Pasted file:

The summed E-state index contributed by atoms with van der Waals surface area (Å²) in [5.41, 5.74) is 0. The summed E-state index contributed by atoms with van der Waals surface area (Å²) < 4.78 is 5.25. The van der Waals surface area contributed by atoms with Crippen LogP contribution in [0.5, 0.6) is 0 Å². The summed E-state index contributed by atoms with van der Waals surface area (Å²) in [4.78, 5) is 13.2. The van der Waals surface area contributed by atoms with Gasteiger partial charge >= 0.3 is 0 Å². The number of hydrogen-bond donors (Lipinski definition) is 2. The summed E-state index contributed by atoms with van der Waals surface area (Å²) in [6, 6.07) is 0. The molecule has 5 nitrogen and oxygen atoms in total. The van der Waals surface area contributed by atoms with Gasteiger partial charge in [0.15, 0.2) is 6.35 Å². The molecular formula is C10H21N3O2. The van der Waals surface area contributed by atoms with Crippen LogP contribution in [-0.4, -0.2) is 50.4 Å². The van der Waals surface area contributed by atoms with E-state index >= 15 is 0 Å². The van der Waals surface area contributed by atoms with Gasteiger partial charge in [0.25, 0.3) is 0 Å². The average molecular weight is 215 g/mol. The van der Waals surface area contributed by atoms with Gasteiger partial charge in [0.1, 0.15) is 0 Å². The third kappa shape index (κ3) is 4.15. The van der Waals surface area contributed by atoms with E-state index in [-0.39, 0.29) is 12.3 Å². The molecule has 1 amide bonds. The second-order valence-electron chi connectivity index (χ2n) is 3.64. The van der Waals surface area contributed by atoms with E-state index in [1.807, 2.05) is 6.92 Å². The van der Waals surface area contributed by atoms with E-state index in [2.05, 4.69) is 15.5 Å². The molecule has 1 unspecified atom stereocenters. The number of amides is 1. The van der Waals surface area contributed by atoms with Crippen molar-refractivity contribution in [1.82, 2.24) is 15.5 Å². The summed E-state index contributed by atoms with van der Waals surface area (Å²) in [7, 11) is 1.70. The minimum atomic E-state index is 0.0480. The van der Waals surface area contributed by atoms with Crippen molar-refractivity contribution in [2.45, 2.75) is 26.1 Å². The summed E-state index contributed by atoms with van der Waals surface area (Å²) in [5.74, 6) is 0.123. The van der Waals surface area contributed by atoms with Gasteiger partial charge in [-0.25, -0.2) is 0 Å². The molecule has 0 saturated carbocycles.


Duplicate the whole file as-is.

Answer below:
The summed E-state index contributed by atoms with van der Waals surface area (Å²) in [5.41, 5.74) is 0. The summed E-state index contributed by atoms with van der Waals surface area (Å²) < 4.78 is 5.25. The van der Waals surface area contributed by atoms with Crippen LogP contribution in [0.5, 0.6) is 0 Å². The summed E-state index contributed by atoms with van der Waals surface area (Å²) in [4.78, 5) is 13.2. The van der Waals surface area contributed by atoms with Gasteiger partial charge >= 0.3 is 0 Å². The number of hydrogen-bond donors (Lipinski definition) is 2. The summed E-state index contributed by atoms with van der Waals surface area (Å²) in [6, 6.07) is 0. The molecule has 5 nitrogen and oxygen atoms in total. The van der Waals surface area contributed by atoms with Gasteiger partial charge in [0.15, 0.2) is 6.35 Å². The molecular formula is C10H21N3O2. The van der Waals surface area contributed by atoms with Crippen LogP contribution in [-0.4, -0.2) is 50.4 Å². The van der Waals surface area contributed by atoms with E-state index >= 15 is 0 Å². The van der Waals surface area contributed by atoms with Gasteiger partial charge in [0.25, 0.3) is 0 Å². The average molecular weight is 215 g/mol. The van der Waals surface area contributed by atoms with Gasteiger partial charge in [0.1, 0.15) is 0 Å². The third kappa shape index (κ3) is 4.15. The van der Waals surface area contributed by atoms with E-state index in [-0.39, 0.29) is 12.3 Å². The molecule has 1 amide bonds. The second-order valence-electron chi connectivity index (χ2n) is 3.64. The van der Waals surface area contributed by atoms with E-state index in [1.807, 2.05) is 6.92 Å². The van der Waals surface area contributed by atoms with E-state index in [2.05, 4.69) is 15.5 Å². The molecule has 1 unspecified atom stereocenters. The number of amides is 1. The van der Waals surface area contributed by atoms with Crippen molar-refractivity contribution in [1.82, 2.24) is 15.5 Å². The summed E-state index contributed by atoms with van der Waals surface area (Å²) in [7, 11) is 1.70. The minimum atomic E-state index is 0.0480. The van der Waals surface area contributed by atoms with Crippen molar-refractivity contribution in [2.45, 2.75) is 26.1 Å². The summed E-state index contributed by atoms with van der Waals surface area (Å²) in [5.74, 6) is 0.123. The van der Waals surface area contributed by atoms with Gasteiger partial charge in [-0.25, -0.2) is 0 Å². The molecule has 0 saturated carbocycles.